Late 19th Century Posters of Parisian Nightlife: Famous French Posters

poster art history

Poster art is a multifaceted, limitless and extremely beautiful topic to explore. Perhaps this is the answer to the question of how the graphic design and colorful advertising that we now know originated.

In today’s article, we will talk about the late 19th century posters of Parisian nightlife, whose work influenced what modernity admires today.

At the turn of the 19th and 20th centuries, all of Paris was covered with posters. This is the time of the so-called Belle Epoque when street advertising becomes a kind of mirror of social activity and new art. Idle life, theater, and cabaret aesthetics, sumptuous canoeists, Henri Toulouse-Lautrec with a glass of cognac in hand … Other famous and unknown artists and designers admired the Belle Epoque.

We invite you to get acquainted with five masterpieces of french poster artists, be inspired by vivid illustrations, and mentally find yourself among the streets and boulevards of the “artistic capital of the world.”

19th-Century Advertising Posters

famous french posters

Henri De Toulouse-Lautrec “Jane Avril” (1899)

Jeanne Louise Bodon is the dancer’s real name. She was one of Henri de Toulouse-Lautrec’s favorite models. Everyone in Montmartre and the Latin Quarter knew her. Against the background of other dancers, Jeanne stood out with a strict appearance: always in long dresses buttoned up with all buttons. Despite this, her dance was incredibly sensual. This poster has never been presented to the public, but this does not prevent it from remaining one of the most significant and mesmerizing works of the famous artist.

Henri-Gabriel Ibel, a Cover of the Collection of Sheet Music “27” by Composer Georges Glanol (1893)

french poster artists

At that time, not only posters were popular, but all printing products, including various publications and popular illustrations for cheap magazines. Now Parisian poster art was available to both the upper strata of the French population and the common people.

The cover perfectly illustrates the tabloid life of the late 90s of the 19th century. Very bright, with a tinge of vulgarity, with sharp, quick strokes that convey the image of a primitive French couple. The work was presented at the exhibition “Posters in Paris 1900: From the Elite to the Street” in Amsterdam at the Van Gogh Museum.

Felix Vallotton “The Piano” (1896)

history of poster design

Felix Vallotton created Parisian posters in completely different styles, but his main distinguishing feature was the revival of the woodcut technique (woodcut).

Genre scenes and portraits look very organic in his memorable black and white palette. Clear contours, a sharp transition from black to white, and a certain angularity are the style differences of Vallotton as a graphic artist. Expression becomes an expressive feature of the creator not only in woodcut but also in Impressionism, Post-Impressionism, and Japanese engraving.

Theophile-Alexander Steinlen, Poster for the Black Cat Cabaret (1896)

french poster artist

A menacing gaze, bulging fur, huge claws, and a long mustache resembling electrified antennas – this is exactly the black that is depicted on the cult poster. Steinlen was one of the popular poster makers, but he also illustrated magazines.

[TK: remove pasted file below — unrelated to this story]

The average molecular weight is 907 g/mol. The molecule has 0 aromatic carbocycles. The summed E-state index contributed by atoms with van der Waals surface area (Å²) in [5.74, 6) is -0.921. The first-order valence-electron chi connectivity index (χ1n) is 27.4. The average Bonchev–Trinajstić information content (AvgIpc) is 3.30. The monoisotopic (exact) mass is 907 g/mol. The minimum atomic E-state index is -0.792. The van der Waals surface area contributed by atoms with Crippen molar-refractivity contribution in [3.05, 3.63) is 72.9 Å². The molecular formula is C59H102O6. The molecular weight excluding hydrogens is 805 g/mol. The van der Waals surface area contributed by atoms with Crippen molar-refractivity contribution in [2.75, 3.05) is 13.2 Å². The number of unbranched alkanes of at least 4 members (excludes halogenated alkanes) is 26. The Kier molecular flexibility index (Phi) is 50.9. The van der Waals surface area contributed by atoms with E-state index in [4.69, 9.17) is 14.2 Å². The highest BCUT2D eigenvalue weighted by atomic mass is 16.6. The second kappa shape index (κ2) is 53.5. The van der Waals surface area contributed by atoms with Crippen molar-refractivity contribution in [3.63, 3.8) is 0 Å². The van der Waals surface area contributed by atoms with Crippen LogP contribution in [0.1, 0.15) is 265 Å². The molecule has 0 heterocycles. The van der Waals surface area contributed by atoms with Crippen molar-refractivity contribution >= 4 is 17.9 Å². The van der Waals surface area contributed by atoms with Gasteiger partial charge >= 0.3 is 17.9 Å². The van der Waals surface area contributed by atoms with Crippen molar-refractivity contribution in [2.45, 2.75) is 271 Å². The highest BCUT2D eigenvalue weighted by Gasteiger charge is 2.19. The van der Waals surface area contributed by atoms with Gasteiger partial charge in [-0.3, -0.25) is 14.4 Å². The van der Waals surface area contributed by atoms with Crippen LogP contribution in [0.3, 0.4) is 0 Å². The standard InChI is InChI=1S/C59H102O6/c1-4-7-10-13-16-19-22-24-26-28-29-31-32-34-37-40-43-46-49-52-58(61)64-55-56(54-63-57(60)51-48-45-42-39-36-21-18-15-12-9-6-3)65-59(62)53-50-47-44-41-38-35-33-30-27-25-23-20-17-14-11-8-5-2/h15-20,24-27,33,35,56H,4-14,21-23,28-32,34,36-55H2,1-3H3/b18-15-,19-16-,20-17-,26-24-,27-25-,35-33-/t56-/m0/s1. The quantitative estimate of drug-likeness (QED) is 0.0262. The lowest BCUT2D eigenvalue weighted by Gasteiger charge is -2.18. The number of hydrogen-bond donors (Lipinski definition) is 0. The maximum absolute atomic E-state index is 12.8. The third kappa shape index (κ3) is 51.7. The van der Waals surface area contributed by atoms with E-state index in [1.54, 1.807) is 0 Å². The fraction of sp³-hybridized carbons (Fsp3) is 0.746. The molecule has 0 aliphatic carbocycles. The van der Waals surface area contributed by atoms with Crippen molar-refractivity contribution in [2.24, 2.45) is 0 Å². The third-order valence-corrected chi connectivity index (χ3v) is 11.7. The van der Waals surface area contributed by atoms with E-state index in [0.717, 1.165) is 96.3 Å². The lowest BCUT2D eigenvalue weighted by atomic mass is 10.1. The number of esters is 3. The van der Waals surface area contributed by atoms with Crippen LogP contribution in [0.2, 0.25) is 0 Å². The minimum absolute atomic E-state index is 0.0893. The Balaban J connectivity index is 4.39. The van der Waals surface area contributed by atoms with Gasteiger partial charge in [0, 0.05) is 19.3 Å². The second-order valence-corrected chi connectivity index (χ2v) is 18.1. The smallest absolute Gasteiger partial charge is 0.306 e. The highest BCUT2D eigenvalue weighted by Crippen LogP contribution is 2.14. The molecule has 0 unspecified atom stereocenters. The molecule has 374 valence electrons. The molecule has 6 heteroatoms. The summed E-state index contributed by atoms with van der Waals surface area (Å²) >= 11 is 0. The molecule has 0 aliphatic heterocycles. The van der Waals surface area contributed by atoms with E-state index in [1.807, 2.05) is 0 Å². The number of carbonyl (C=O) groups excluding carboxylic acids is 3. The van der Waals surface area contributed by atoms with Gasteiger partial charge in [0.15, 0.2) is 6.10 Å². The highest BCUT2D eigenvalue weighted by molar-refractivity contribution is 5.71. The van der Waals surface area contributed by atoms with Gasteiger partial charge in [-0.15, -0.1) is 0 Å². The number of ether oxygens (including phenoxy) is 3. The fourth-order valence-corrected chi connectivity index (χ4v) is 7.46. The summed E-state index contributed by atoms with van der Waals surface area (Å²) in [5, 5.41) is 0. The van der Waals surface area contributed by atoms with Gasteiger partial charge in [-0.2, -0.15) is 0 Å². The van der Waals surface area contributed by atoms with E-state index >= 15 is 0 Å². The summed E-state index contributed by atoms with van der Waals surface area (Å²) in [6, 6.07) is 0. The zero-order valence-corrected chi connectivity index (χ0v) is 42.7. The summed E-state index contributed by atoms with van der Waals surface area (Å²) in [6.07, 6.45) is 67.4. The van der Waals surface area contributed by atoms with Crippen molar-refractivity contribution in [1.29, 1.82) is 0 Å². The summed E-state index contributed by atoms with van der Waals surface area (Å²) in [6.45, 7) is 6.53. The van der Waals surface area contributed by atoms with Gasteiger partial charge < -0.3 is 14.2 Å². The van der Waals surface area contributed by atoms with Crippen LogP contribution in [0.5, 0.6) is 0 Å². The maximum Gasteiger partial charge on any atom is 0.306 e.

The poster for the “Black Cat” Cabaret is one of the artist’s most famous works. It was Steinlen’s favorite cabaret, where songs with a political context were performed, which was close to the creator himself. Therefore, for this institution, he created many more famous french posters. From childhood, Théophile-Alexander Steinlen had a special passion for cats, which became the main theme of his artworks. He not only depicted these cute and wayward animals but also made some statues of them from bronze.

Eugene Grasset, Poster for the Grafton Galleries Exhibition (1893)

Parisian posters

Steinlen’s elder contemporary Eugene Grasset created his poster art history in a special style, which featured color, graphics, and clear contours. The influence of the past can be traced in his works: Renaissance iconography, stained-glass windows, Japanese prints, graphics by medieval masters – all that Grasse was interested in. Clear, laconic, calm, his images are reminiscent of works of art and draw attention to the quality of workmanship.

With special delicacy, he conveys folds on clothes fluttering in the wind, lines on the hair whirl in their special dance, soft, discreet colors, a peaceful expression on the girl’s face, nature and gardens in the background … Everything plays a special role here: not a single element exists separately, and all the parts add up to a single whole

A Bit of History of Poster Design

Parisian poster art

All the above posters were posted on all the streets of Paris. The walls and columns were hung with colorful posters, and the kiosks sold illustrated magazines and sheet music. Young artists enthusiastically worked with such “popular print media”. They rejected the traditional division between “high” art, such as painting and sculpture, and “low” art, arts, and crafts. At the same time, the main task of the designers was formed – to accurately convey the commercial message to passers-by hurrying along the street.
Since its founding in 1970, the group has included Pierre Bernard, Gerard Paris-Clavel, and french poster artist François Miyet. Five years later, Jean-Paul Bachelet and Alexander Jordan joined them. Bernard and Paris-Clavel met back in 1966 in Warsaw – they studied together with the founder of the Polish school of a poster, Heinrich Tomaszewski. It is to him that they owe their hand-made poetics and deliberately careless calligraphy of gestures. Tomashevsky also taught them capacious visual metaphors. It is no coincidence that many symbols from the graphic vocabulary of Esperanto are found in the works of Grapu.

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